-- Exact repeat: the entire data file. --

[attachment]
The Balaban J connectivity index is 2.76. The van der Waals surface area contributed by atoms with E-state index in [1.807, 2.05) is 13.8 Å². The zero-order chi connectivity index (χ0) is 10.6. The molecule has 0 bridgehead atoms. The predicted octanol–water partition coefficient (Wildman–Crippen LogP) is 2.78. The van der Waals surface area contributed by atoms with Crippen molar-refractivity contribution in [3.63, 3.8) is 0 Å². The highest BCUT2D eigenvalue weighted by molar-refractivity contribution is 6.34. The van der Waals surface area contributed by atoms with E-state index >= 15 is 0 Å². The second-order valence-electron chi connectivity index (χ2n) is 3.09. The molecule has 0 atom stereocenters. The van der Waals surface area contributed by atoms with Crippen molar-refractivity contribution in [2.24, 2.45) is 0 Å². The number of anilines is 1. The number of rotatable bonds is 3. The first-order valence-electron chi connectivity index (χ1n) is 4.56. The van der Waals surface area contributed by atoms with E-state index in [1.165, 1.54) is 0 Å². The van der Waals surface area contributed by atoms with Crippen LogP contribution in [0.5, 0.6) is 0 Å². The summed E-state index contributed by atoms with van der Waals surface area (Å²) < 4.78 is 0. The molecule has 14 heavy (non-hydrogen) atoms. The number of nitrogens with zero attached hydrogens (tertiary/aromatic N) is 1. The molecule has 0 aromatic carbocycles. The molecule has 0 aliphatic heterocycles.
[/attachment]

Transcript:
The Balaban J connectivity index is 2.76. The van der Waals surface area contributed by atoms with E-state index in [1.807, 2.05) is 13.8 Å². The zero-order chi connectivity index (χ0) is 10.6. The molecule has 0 bridgehead atoms. The predicted octanol–water partition coefficient (Wildman–Crippen LogP) is 2.78. The van der Waals surface area contributed by atoms with Crippen molar-refractivity contribution in [3.63, 3.8) is 0 Å². The highest BCUT2D eigenvalue weighted by molar-refractivity contribution is 6.34. The van der Waals surface area contributed by atoms with E-state index >= 15 is 0 Å². The second-order valence-electron chi connectivity index (χ2n) is 3.09. The molecule has 0 atom stereocenters. The van der Waals surface area contributed by atoms with Crippen molar-refractivity contribution in [2.24, 2.45) is 0 Å². The number of anilines is 1. The number of rotatable bonds is 3. The first-order valence-electron chi connectivity index (χ1n) is 4.56. The van der Waals surface area contributed by atoms with E-state index in [1.165, 1.54) is 0 Å². The van der Waals surface area contributed by atoms with Crippen LogP contribution in [0.5, 0.6) is 0 Å². The summed E-state index contributed by atoms with van der Waals surface area (Å²) < 4.78 is 0. The molecule has 14 heavy (non-hydrogen) atoms. The number of nitrogens with zero attached hydrogens (tertiary/aromatic N) is 1. The molecule has 0 aromatic carbocycles. The molecule has 0 aliphatic heterocycles.